The formation of the Digital Development Forum, a crucial part of the ICT representative group Digital Development New Zealand, is a little delayed, but not enough to worry its government backers, according to Ministry of Economic Development link-man Brad Ward.
The forum is due to be officially launched “very soon”, he says, possibly this week, and will start prioritising a work programme, elements of which have already been sketched out by the Digital Development Council, the body that supervises the new ICT planning structure.
At stake is a million dollars of funding for the first year, with 10 organisations and the broader constituency of the forum likely to press for their own pet projects. The first-year funding agreement is to be signed this week, says Ward.
This represents more than a month’s delay on the originally scheduled date of July 1, but, he says, MED does not consider this worrying. Digital Development NZ, as the council and forum are collectively known, is a complex group, says Ward “and the process of setting it up is moving a lot more quickly than what we had in the past” — a reference to the three-year failed attempt to get together the planned ICT-NZ structure.
There is no obstacle to signing the funding agreement this week, Ward says.
The Digital Development Council has done the initial work of setting up the forum, but the forum will then have the say-so over future membership of the council. One of the founders calls it a successful “chicken and egg” exercise;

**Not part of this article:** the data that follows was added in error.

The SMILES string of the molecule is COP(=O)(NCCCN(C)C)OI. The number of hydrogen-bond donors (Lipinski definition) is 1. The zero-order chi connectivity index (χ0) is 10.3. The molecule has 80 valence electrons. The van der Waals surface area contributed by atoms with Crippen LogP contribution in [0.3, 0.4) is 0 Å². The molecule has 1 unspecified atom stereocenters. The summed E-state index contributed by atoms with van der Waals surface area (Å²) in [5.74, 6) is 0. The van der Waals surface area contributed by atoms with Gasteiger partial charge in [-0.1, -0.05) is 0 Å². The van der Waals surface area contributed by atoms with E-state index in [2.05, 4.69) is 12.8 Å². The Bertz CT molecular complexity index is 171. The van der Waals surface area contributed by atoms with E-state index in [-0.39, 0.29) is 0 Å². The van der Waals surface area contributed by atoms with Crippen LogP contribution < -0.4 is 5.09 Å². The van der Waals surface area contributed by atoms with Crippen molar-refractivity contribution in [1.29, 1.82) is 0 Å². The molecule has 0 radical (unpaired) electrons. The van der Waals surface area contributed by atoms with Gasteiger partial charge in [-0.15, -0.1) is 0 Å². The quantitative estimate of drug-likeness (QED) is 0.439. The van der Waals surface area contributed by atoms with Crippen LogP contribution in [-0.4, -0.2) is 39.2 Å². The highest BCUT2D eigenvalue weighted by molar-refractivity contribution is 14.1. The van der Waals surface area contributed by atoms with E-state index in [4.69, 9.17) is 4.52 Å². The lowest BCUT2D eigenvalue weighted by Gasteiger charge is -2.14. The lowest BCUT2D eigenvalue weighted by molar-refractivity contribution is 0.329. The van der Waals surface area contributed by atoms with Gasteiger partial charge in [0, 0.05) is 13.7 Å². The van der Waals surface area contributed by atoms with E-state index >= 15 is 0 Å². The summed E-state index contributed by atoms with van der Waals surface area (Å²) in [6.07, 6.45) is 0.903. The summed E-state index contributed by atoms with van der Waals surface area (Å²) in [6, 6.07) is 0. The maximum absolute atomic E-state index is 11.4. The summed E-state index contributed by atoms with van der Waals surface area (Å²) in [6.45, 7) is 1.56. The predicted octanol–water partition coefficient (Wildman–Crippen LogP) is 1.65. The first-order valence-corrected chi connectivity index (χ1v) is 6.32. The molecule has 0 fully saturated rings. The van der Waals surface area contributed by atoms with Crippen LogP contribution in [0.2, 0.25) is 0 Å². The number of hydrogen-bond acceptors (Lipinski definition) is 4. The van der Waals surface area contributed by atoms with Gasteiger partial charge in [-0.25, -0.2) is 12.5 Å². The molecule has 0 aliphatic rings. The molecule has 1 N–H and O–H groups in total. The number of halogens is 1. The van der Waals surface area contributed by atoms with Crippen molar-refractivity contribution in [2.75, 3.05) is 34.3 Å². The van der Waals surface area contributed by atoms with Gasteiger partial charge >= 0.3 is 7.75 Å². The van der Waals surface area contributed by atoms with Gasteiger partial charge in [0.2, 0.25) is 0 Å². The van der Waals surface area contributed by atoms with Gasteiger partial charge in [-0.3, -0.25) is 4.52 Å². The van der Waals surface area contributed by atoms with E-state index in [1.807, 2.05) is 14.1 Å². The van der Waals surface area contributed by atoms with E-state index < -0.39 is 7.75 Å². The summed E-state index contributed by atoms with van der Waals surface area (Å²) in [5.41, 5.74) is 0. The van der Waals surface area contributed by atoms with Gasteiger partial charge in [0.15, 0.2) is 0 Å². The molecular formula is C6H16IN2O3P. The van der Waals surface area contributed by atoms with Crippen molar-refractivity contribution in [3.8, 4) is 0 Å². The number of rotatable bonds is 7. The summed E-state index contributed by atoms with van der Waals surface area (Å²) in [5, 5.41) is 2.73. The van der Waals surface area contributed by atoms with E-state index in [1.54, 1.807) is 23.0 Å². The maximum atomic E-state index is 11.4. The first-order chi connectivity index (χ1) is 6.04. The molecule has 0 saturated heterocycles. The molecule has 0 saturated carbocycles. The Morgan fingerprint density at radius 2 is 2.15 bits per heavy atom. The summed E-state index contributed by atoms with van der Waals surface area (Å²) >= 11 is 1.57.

“The council is the egg; it hatches out the chicken — the forum — then the chicken will lay another egg. It had to be done that way to get it off the ground.”
The original budget for the first year’s work programme was $825,000, but some of the money allocated for the organisation’s formation has not been spent and this will be added to the pool, making up about $1 million, Ward says. Funding for the second year remains at $825,000.
People originally retained to put the organisation together expressed hope of getting quick runs on the board in the shape of firm projects to make a good impression on the ICT community as a whole.
Sources have suggested that valuable work done by the HiGrowth Trust and the Digital Strategy Advisory Group (DSAG) — which DDNZ superseded — should have been picked up, but there is little sign of this being done.
Former HiGrowth head Garth Biggs says he had an early “debrief” with consultant Doug Martin on unfinished projects. Some of these, he says, would be more appropriate to DDNZ and some to the vendor-oriented industry group being coordinated by Microsoft NZ CEO Kevin Ackhurst.
A HiGrowth educational incentive known as the Digital Technology Guidelines is being progressed by the Ministry of Education, amid some controversy (Computerworld, June 23).
A representative of one of the constituent organisations says other HiGrowth and DSAG projects are being evaluated for continuation, but did not want to be quoted.
TUANZ chief executive Ernie Newman says that as far as he’s concerned the organisation is progressing well. “I’m very happy with the way it’s going,” he says, referring further comment to chair Fran Wilde.
“We have gained a lot of traction given the short time we have had,” says Wilde. “There is quite a lot of work involved in setting up a new organisation and as far as I am concerned there is no point running off to the media until we have something to say.”